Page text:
During these difficult economic times, it is easy to imagine our financial problems disappearing by winning a big prize. Who wouldn’t like to win a million dollars, a new car, or a vacation home? But if you get a call from someone saying, “You’ve won,” don’t believe the hype.
Here’s how it works. You get a call from someone who says they’re from Publishers Clearing House or some other well-known organization. They say, “Congratulations, you’ve won a million dollars, a Mercedes-Benz, and seven thousand dollars a week for life!” or some other amazing sounding prizes. Then they ask you to pay a “processing fee,” "taxes," or "shipping and handling charges," to claim your prize.
The scammers are trying to push you into a heightened emotional state, to knock you off balance just long enough to steal your money and personal information.
The fact is, Publishers Clearing House never notifies winners in advance. And anyone who says, “You’ve won. Now pay us,” is always scammer. Period.
Consider these tips to avoid this scam:
- Legitimate sweepstakes don’t make you pay a fee to get your prize. That includes paying "taxes," "shipping and handling charges," or “processing fees.” There’s also no reason to give someone your checking account or credit card number in response to a sweepstakes promotion.
- Don’t send money transfers or gift cards, or give personal information. Sending money transfers or gift cards (or providing the gift card numbers) is like sending cash: once the money’s gone, you can’t trace it or get it back. The same goes for sending money by mail or using a money order.
- Don’t trust your caller ID. Scammers can make any name or number show up on your caller ID. They might use an official-sounding name like Publishers Clearing House or Reader’s Digest.
Scammers don’t just scam one person. Tell your friends and family about the scam so they can avoid it. Then report it to the FTC: ftc.gov/complaint.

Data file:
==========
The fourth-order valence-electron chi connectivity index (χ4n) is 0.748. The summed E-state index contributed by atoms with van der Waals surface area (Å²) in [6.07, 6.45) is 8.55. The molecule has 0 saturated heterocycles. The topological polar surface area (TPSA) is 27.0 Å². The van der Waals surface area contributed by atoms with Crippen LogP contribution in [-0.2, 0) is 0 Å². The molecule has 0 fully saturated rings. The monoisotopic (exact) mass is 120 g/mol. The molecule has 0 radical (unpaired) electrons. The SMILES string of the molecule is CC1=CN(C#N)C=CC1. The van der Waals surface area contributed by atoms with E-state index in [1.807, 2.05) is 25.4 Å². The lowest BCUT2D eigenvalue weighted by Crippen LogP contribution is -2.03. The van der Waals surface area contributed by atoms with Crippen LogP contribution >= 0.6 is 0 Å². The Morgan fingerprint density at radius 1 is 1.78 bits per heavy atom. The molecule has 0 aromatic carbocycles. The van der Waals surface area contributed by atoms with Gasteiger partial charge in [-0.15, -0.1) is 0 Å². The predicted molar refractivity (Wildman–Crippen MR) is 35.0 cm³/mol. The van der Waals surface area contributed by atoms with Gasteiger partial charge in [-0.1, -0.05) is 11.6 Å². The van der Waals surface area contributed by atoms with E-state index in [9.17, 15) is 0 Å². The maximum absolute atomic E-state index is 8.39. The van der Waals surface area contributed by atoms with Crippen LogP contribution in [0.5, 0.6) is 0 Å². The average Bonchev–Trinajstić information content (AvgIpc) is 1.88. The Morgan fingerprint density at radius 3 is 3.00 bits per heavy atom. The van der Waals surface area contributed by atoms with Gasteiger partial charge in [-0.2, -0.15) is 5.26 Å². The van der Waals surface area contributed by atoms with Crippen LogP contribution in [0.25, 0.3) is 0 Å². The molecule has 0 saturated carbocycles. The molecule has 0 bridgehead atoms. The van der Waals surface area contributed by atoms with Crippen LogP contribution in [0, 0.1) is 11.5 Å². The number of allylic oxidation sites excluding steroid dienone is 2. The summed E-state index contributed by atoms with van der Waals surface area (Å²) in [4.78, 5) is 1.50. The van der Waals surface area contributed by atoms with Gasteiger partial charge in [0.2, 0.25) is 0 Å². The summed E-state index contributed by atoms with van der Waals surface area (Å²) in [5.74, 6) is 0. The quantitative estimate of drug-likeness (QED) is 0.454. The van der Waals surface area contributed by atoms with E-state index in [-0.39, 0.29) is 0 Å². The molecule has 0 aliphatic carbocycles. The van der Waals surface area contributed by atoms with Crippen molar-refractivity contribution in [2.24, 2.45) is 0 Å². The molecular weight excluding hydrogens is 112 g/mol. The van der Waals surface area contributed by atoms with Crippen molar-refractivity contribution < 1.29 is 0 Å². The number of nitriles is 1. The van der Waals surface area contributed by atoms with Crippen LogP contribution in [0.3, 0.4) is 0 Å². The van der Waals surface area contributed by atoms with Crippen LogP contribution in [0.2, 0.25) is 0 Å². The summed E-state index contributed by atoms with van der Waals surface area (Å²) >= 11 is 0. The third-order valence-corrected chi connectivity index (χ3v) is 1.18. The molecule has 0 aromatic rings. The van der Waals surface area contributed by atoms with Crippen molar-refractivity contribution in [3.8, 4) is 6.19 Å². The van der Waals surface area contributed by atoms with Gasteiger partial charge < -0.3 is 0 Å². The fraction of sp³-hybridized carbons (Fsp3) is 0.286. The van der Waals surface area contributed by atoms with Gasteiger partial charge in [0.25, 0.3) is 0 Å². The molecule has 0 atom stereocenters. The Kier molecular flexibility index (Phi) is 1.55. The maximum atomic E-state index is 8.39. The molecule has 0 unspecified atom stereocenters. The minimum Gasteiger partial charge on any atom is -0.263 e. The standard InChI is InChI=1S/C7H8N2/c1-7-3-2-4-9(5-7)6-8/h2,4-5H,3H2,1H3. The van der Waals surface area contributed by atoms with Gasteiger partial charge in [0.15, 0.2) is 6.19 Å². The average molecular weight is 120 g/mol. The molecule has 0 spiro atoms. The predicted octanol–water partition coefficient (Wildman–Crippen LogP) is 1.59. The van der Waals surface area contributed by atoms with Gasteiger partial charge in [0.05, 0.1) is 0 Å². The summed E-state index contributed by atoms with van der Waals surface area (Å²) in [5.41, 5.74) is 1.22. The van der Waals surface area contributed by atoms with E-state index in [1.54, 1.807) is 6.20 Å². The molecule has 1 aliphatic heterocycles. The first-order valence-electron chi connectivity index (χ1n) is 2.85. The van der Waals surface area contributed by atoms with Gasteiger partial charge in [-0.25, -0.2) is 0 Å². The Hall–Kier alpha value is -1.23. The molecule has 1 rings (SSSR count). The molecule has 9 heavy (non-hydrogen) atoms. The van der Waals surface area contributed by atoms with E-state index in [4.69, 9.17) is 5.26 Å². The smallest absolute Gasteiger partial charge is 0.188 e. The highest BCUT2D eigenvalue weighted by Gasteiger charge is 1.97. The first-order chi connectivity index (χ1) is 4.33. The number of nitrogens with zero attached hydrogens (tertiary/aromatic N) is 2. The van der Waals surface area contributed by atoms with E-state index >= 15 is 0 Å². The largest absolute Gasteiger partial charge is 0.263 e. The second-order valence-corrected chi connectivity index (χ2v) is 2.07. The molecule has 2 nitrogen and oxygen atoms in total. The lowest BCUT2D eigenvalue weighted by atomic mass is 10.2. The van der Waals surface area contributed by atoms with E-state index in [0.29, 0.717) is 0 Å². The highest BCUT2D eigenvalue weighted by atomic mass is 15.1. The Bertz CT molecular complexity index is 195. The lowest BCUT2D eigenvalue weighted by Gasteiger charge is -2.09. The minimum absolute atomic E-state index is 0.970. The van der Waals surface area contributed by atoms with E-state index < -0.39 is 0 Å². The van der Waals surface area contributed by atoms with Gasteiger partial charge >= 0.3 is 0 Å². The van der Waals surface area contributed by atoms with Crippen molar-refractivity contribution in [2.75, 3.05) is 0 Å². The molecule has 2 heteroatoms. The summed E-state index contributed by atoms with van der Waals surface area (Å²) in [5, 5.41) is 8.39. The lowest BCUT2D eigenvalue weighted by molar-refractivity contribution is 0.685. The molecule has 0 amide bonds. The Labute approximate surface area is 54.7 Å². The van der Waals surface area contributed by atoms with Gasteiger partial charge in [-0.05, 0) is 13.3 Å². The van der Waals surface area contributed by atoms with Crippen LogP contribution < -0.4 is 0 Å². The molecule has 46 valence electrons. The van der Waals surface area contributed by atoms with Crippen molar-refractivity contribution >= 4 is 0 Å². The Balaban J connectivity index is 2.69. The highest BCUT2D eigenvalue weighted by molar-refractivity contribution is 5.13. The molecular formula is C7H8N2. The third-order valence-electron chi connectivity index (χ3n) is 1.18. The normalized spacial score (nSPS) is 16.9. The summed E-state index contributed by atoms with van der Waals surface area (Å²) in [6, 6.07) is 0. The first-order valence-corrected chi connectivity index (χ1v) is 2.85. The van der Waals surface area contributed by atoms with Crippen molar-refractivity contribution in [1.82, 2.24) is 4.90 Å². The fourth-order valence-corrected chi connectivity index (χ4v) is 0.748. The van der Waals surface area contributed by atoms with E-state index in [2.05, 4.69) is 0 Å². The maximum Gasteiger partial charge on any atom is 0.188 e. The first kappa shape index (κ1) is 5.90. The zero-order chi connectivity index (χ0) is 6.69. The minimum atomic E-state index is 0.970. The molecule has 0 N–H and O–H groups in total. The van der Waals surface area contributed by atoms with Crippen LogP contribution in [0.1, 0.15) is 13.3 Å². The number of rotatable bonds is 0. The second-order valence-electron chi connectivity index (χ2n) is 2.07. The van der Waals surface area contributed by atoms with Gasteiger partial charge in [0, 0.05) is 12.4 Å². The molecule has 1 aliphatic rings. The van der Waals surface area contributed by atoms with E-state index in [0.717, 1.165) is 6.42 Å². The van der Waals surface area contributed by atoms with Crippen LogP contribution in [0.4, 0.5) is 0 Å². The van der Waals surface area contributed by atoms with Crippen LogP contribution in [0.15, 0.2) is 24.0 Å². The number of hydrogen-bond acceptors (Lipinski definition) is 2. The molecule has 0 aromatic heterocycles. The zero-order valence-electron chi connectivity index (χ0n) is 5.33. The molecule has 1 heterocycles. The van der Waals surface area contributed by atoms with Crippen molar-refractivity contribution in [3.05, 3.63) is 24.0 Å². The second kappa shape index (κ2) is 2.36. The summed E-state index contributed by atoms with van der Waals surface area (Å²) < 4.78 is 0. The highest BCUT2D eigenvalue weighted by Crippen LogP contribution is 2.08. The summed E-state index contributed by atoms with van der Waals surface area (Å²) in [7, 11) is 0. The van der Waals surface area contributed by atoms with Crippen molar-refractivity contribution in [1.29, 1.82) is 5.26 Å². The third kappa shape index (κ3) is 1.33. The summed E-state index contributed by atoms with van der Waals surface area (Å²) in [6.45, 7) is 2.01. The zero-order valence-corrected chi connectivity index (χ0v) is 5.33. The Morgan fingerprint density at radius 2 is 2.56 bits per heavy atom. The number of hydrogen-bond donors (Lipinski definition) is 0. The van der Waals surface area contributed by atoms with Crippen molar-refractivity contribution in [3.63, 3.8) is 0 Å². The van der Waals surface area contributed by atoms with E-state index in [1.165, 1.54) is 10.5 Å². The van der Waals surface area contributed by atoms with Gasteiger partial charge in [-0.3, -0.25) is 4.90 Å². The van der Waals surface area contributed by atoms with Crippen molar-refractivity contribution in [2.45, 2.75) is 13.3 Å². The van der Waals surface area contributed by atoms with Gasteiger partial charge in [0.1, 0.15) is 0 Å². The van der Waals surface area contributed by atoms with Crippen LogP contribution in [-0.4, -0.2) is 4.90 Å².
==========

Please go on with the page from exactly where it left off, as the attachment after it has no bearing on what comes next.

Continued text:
The purpose of this blog and its comments section is to inform readers about Federal Trade Commission activity, and share information to help them avoid, report, and recover from fraud, scams, and bad business practices. Your thoughts, ideas, and concerns are welcome, and we encourage comments. But keep in mind, this is a moderated blog. We review all comments before they are posted, and we won’t post comments that don’t comply with our commenting policy. We expect commenters to treat each other and the blog writers with respect.
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- We won’t post comments that include vulgar messages, personal attacks by name, or offensive terms that target specific people or groups.
- We won’t post threats, defamatory statements, or suggestions or encouragement of illegal activity.
- We won’t post comments that include personal information, like Social Security numbers, account numbers, home addresses, and email addresses. To file a detailed report about a scam, go to ReportFraud.ftc.gov.
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In reply to A year ago last March I made by AuzzieLady
You never would have to make any purchases to claim a prize and purchasing will not increase your chances of winning.
I found out I was involved in a scam from my bank I was told I won 1.7 million dollars a Mercedes Benz and 5000 for 52 weeks
. they would pay off one of my credit card so I can have the money to open check account with another bank they paid the credit card off then asked me to write 2 separate check for,4500 and deposit in my original account and sign the money to myself in order to get my winnings well it was a scam they misrepresented publishing clearing house